Last week I wrote about prototyping a board game and I shared my prototyping techniques for Scoville. This week I am sharing my concept process. How do I come up with a game design? Do I choose a theme and then add mechanics? Or do I choose a mechanic and then slap on a theme? Do I purposefully try to integrate an appropriate theme for the mechanics? These are the sorts of questions I’m answering today in a “self-interview” format.
Q: Where do you get your inspiration?
A: Everywhere awesomeness can be found. I can be easily inspired by just about anything. Make a game about boll weevils? Sure! Make a game about nuclear radioactive decay? Why Not! My main rule of thumb for game design, whether it’s the concept phase, prototyping, or potentially pitching a game is this:
Make sure it’s fun and relate-able!
If what you are designing is something that is fun, then the theme can be just about anything. I usually get inspired by the things that I
waste spend my time on. If I’m enjoying the NCAA basketball tournament I’ll probably start thinking of making a card game where you represent a team in a region of the bracket and via set collection and hand management you have to play the right cards to get your team through the Final Four and eventually to win the championship. If I’m working out in the gym I might be inspired to design a game where you are a person who is trying to lose the most weight. You’d have to compete against the other players to burn the most calories or increase your bench press weight the most. The bottom line, though, is that it must be something fun. Players may love a set collection/hand management game, but if the theme is something boring that no one can relate to, then maybe you should come up with something else.
Q: Regarding a game designer’s Chicken vs. Egg Debate: Mechanic or Theme first?
My inspiration is typically theme based, so I usually start there. I’m not a huge fan of abstract games, either. So that probably guides me toward choosing a theme first.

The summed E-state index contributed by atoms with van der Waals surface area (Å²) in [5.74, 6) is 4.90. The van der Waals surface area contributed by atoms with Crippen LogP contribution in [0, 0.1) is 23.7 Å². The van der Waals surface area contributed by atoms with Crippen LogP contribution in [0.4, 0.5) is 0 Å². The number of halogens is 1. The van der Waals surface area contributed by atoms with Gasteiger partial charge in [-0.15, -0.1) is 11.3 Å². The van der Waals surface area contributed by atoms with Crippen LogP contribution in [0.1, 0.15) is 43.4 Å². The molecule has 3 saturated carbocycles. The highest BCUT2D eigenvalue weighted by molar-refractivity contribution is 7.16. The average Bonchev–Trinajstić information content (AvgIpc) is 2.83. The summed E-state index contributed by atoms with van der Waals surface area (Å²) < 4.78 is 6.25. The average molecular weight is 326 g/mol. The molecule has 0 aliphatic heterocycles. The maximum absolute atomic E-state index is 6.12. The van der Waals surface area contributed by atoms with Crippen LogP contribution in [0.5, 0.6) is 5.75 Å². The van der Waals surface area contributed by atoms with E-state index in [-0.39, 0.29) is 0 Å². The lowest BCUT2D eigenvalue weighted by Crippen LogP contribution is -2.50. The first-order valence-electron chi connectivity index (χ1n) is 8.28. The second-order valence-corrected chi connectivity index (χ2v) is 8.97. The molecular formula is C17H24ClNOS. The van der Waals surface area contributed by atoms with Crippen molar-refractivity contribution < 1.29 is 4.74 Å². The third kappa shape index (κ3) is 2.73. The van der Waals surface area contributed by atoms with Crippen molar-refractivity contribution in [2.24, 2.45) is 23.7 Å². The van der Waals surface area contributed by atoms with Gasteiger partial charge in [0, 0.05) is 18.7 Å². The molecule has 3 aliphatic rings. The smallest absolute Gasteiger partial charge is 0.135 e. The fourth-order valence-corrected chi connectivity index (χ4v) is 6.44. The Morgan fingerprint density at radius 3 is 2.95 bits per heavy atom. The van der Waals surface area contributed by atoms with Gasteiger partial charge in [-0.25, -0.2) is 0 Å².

When you choose a theme first it allows you to sort of steer your game in a direction that fits cohesively. Once you have a theme you can pick and choose the mechanics that you think will work best. Imagine you have chosen the NCAA tournament theme. It would be important to understand how the tournament works. You have 64 teams playing games over several weekends. Each game eliminates one team. Eventually you get to a Final Four. So once you understand how the tournament works you can then start to add mechanics. One way to do this would be to have players each represent one region of the tournament. Your objective would be to get your best team into the Final Four. Other players can play the spoiler role and try to cause upsets in your region. To do all this you could use a blind card mechanic with a drafting round before players apply cards. All players could draft a card and then cards could be played onto each game. The overall idea here is that when choosing a theme first you can then go and apply mechanics that you think fit the theme AND make the game fun.
On the other hand when you choose a mechanic first you are almost automatically starting with a more abstract game. A theme could be slapped on that probably fits the mechanic. Or a different theme. Or another different theme. The reason I typically don’t start with a mechanic is because the theme part of a game is typically what makes a game fun and relate-able. That’s just how I roll!
Q: What about boring themes? People seem to like them too!